The smaller gouge (PFEIL “Swiss Made” 10mm 7 Sweep Spoon Gouge) came in handy for fine tuning, especially around the transition from inner rim, down into the bowl bottom. I wish now that I had made that transition a little more gradual. You really have to work with the carving tools you have on hand and try to make your bowl area match the contour of the gouges. That’s probably why there are a gazillion different shaped gouges in the woodworking store. So the final bowl design depends on how deep your bowl area will go and how steep or gradual you want the sides to sweep up to the rim. There is no right or wrong answer. Do what feels right to you and understand what your gouges will do.
Once I got most of the wood out, I put down the mallet and used both hands to work the spoon gouges. Overall, I probably used the larger spoon gouge for about 85 percent of this project.
This carving step will take some time. I think I spent about 2 to 3 hours just on this part. But I had a fresh pitcher of sweet tea and took my time. It’s so relaxing. And a good workout for the hand and arm muscles.
The last photo in the above photos shows my tray after I was satisfied with my carving work on the bowl area. I did do some initial rough sanding (80 grit) before I moved to step 4.
Step 4: Cut out the leaf tray profile.
I used my DEWALT Jigsaw with scroll blades to cut out the leaf tray profile. In the photos you can see how I clamped the piece down while I cut. I did move the piece around and reclamped it to get the jigsaw all the way around.
A bandsaw would have worked great also. But if you don’t have a bandsaw or jigsaw, you could use a coping saw which is a cheap hand tool. However, the Coping Saw will take a little longer to cut out the profile.
Step 5: Begin carving and shaping the outside of the tray.
For this step, I used my carving knife (Morakniv Wood Carving 120 Knife) to take off wood around the bottom outside edge. In the first photo above you see me using a pull cut as I work all the way around the bottom. I’m being careful to keep my other fingers out of the travel direction of the blade. Have some bandages on hand. Hopefully, you won’t need one, but there is a good probability.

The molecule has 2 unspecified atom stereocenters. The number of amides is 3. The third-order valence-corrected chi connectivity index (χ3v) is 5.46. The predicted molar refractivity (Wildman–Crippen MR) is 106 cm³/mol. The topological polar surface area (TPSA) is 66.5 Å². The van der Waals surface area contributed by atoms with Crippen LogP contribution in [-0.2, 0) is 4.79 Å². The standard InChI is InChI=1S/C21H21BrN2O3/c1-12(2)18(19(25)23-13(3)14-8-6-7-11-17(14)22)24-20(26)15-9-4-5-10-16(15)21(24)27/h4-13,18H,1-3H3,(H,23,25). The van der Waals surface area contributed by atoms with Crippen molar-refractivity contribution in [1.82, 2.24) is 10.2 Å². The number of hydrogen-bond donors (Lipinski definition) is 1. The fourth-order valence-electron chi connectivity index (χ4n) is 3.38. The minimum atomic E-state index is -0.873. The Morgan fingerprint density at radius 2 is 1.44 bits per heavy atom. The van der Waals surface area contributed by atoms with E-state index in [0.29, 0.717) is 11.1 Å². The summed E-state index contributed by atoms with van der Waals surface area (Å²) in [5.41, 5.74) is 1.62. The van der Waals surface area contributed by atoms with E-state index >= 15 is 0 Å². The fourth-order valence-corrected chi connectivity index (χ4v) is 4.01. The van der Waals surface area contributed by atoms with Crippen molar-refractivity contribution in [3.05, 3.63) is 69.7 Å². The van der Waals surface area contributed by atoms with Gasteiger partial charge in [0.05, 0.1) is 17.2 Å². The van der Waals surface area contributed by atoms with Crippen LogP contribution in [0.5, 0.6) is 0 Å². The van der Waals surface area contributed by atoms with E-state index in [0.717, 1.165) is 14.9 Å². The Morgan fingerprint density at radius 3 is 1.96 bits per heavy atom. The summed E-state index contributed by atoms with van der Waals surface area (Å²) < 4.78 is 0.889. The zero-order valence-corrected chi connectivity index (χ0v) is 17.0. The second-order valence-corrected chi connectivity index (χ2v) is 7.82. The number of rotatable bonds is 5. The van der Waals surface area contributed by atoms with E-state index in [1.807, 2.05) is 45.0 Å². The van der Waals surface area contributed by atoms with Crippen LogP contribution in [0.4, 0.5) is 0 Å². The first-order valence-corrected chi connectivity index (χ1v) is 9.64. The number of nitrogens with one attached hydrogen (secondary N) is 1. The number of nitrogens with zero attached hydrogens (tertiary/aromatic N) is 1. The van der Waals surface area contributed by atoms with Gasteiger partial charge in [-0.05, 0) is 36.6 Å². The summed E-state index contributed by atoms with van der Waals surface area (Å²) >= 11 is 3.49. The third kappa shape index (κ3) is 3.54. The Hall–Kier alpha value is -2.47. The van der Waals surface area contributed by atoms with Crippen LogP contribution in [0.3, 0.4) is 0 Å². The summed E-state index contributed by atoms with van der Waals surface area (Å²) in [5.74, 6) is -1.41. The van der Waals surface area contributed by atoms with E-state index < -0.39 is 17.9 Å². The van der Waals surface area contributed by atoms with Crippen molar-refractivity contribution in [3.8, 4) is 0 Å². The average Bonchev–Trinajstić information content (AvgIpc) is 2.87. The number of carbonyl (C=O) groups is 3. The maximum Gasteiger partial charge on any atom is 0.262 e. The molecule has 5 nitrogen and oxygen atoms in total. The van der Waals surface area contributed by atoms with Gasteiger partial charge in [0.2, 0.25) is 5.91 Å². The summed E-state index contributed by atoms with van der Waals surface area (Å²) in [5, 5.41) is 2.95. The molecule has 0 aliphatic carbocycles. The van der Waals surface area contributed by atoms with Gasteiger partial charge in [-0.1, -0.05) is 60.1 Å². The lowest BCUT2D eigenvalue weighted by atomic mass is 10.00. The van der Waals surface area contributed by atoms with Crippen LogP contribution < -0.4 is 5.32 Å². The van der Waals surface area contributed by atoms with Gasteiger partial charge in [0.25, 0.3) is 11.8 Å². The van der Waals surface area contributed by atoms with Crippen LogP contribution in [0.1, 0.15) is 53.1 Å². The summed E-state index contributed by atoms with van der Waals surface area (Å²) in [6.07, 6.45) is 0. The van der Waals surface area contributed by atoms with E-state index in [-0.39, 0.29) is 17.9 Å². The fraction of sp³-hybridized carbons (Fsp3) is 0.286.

Next, I swapped over to my saw rasp (9″ Shinto Saw Rasp). I carefully clamped the tray down (bowl facing down) and shaped the bottom of the tray to make it gradually sweep up to the rim. I left a large proportion of the tray’s bottom flat. So the rasp probably only touched a 1.5 inch swaft all the way around the bottom edge of the tray. The Shinto saw rasp works really fast and will take off a lot of wood. So be careful and pace yourself.
Step 6: Sand. And sand. And sand some more.
Yes, this step will take some time if you do this by hand. You could also use a power sander if you have one. I won’t tell anyone.
But I decided to sand by hand. I started with an 80 grit piece of sandpaper. Then I moved to 120 grit, 220 grit, 320 and 600. I pulled out my Dremel Rotary Tool a couple of times because it was hard to reach a few areas in the curved walls of the bowl. But 95% of the time I was sanding by hand.
After moving through all the sandpaper grits, I brought out my micro Micro-Mesh (1500 grit and 3600 grit) and this made the Mesquite silky smooth.
Step 7: Add a finish
I’m using my tray for food items, so I decided to use my beeswax / mineral oil recipe. But if you don’t have time to make this mix, then just pick up a bottle of food-safe mineral oil from your local department store.
There are other finishes you could use if you want to use the tray for storing jewelry, rings, or watches. Lacquer would probably be fine. Danish oil would also work.
Well, I hope you enjoyed learning how to carve a wooden leaf tray. This will make a beautiful, yet functional wooden tray for your home. Or it might make a cool gift for a special occasion.